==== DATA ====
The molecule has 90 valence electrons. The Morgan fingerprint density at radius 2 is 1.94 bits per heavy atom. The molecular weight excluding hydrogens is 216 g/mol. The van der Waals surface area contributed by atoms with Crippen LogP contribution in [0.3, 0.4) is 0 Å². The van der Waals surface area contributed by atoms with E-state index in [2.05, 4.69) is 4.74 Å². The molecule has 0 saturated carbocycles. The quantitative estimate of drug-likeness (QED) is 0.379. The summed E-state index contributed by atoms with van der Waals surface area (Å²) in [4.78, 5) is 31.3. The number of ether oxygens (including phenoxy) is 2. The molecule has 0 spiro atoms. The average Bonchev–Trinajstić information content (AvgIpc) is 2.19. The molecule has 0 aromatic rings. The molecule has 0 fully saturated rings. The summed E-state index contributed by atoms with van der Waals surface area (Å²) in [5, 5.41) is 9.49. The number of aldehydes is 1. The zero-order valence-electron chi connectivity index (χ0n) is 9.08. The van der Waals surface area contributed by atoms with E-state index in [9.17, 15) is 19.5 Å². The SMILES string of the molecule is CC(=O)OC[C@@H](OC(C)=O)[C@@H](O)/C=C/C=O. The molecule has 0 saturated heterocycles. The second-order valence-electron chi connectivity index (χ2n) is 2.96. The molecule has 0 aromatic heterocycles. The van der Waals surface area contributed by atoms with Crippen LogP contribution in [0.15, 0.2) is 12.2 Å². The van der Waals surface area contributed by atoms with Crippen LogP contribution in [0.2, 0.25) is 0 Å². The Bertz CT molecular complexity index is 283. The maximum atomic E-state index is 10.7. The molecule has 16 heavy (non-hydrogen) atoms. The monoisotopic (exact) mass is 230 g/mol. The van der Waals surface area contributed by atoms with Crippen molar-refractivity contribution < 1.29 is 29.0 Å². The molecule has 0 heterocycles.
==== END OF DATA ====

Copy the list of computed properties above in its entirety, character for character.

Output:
The molecule has 90 valence electrons. The Morgan fingerprint density at radius 2 is 1.94 bits per heavy atom. The molecular weight excluding hydrogens is 216 g/mol. The van der Waals surface area contributed by atoms with Crippen LogP contribution in [0.3, 0.4) is 0 Å². The van der Waals surface area contributed by atoms with E-state index in [2.05, 4.69) is 4.74 Å². The molecule has 0 saturated carbocycles. The quantitative estimate of drug-likeness (QED) is 0.379. The summed E-state index contributed by atoms with van der Waals surface area (Å²) in [4.78, 5) is 31.3. The number of ether oxygens (including phenoxy) is 2. The molecule has 0 spiro atoms. The average Bonchev–Trinajstić information content (AvgIpc) is 2.19. The molecule has 0 aromatic rings. The molecule has 0 fully saturated rings. The summed E-state index contributed by atoms with van der Waals surface area (Å²) in [5, 5.41) is 9.49. The number of aldehydes is 1. The zero-order valence-electron chi connectivity index (χ0n) is 9.08. The van der Waals surface area contributed by atoms with E-state index in [9.17, 15) is 19.5 Å². The SMILES string of the molecule is CC(=O)OC[C@@H](OC(C)=O)[C@@H](O)/C=C/C=O. The molecule has 0 saturated heterocycles. The second-order valence-electron chi connectivity index (χ2n) is 2.96. The molecule has 0 aromatic heterocycles. The van der Waals surface area contributed by atoms with Crippen LogP contribution in [0.15, 0.2) is 12.2 Å². The van der Waals surface area contributed by atoms with Crippen LogP contribution in [0.2, 0.25) is 0 Å². The Bertz CT molecular complexity index is 283. The maximum atomic E-state index is 10.7. The molecule has 16 heavy (non-hydrogen) atoms. The monoisotopic (exact) mass is 230 g/mol. The van der Waals surface area contributed by atoms with Crippen molar-refractivity contribution < 1.29 is 29.0 Å². The molecule has 0 heterocycles.